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Short-term effects of hypoxia are more important than effects of ocean acidification on grazing interactions with juvenile giant kelp

Abstract.

"Species interactions are crucial for the persistence of ecosystems. Within vegetated habitats, early life stages of plants and algae must survive factors such as grazing to recover from disturbances. However, grazing impacts on early stages, especially under the context of a rapidly changing climate, are largely unknown. [...]"

Source: Scientific Reports
Authors: Crystal A. Ng & Fiorenza Micheli 
DOI: 10.1038/s41598-020-62294-3

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Autotrophic Carbon Fixation Pathways Along the Redox Gradient in Oxygen‐Depleted Oceanic Waters

Abstract.

"Anoxic marine zones (AMZs), also known as ‘oxygen‐deficient zones’, contribute to the loss of fixed nitrogen from the ocean by anaerobic microbial processes. While these microbial processes associated with the nitrogen cycle have been extensively studied, those linked to the carbon cycle in AMZs have received much less attention, particularly the autotrophic carbon fixation —a crucial component of the carbon cycle. [...]"

Source: Environmental Microbiology Reports
Authors: Paula Ruiz‐Fernández et al.
DOI: 10.1111/1758-2229.12837

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Warming stimulates sediment denitrification at the expense of anaerobic ammonium oxidation

Abstract.

"Temperature is one of the fundamental environmental variables governing microbially mediated denitrification and anaerobic ammonium oxidation (anammox) in sediments. The GHG nitrous oxide (N2O) is produced during denitrification, but not by anammox, and knowledge of how these pathways respond to global warming remains limited. [...]"

Source: Nature Climate Change
Authors: Ehui Tan et al.
DOI: 10.1038/s41558-020-0723-2

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Observing phytoplankton via satellite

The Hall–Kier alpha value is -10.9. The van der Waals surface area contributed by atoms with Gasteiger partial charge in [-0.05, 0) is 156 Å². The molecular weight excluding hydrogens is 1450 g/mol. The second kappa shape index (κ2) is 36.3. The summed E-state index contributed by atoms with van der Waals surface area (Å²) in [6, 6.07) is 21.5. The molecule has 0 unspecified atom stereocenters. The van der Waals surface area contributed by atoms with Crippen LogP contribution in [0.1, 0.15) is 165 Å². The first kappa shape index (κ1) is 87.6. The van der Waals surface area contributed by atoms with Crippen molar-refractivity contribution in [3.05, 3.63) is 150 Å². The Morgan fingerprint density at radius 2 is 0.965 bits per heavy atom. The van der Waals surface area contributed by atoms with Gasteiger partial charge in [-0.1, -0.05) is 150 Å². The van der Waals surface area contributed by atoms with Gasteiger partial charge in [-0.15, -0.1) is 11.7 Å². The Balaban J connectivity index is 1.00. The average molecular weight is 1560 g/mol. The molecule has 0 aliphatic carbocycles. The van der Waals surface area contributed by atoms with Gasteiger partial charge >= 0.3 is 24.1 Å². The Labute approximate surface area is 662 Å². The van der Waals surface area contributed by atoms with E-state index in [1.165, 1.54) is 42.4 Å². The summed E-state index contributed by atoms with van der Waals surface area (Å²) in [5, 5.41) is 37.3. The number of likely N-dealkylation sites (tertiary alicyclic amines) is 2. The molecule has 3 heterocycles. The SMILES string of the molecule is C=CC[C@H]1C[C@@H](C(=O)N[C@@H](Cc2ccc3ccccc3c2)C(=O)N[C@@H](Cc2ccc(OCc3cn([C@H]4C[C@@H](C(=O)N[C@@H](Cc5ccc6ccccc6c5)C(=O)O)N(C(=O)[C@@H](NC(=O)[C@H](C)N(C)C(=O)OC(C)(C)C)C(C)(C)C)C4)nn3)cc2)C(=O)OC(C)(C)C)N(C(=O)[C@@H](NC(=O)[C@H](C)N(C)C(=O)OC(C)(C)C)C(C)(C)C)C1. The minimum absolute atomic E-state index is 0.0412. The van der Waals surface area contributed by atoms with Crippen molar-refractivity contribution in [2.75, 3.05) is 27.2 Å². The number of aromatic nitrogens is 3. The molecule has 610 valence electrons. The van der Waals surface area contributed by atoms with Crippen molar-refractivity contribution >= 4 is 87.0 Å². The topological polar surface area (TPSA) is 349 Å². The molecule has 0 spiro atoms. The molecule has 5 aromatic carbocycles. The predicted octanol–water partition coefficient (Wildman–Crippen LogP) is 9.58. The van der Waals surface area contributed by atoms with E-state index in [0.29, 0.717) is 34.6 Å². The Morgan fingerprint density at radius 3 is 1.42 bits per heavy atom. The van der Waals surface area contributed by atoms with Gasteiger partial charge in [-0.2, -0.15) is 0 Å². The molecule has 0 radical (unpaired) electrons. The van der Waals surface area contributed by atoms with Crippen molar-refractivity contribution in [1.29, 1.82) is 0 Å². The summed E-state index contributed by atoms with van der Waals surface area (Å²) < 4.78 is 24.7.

"Thanks to a new algorithm, researchers can now use satellite data to determine in which parts of the ocean certain types of phytoplankton are dominant. In addition, they can identify toxic algal blooms and assess the effects of global warming on marine plankton, allowing them to draw conclusions regarding water quality and the ramifications for the fishing industry. [...]"

Source: Science Daily

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On the co‐evolution of surface oxygen levels and animals

Abstract.

"Few topics in geobiology have been as extensively debated as the role of Earth's oxygenation in controlling when and why animals emerged and diversified. All currently described animals require oxygen for at least a portion of their life cycle. Therefore, the transition to an oxygenated planet was a prerequisite for the emergence of animals. Yet, our understanding of Earth's oxygenation and the environmental requirements of animal habitability and ecological success is currently limited; estimates for the timing of the appearance of environments sufficiently oxygenated to support ecologically stable populations of animals span a wide range, from billions of years to only a few million years before animals appear in the fossil record. [...]"

Source: Geobiology
Authors: Devon B. Cole et al.
DOI: 10.1111/gbi.12382

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Associations between redox‐sensitive trace metals and microbial communities in a Proterozoic ocean analogue

Abstract.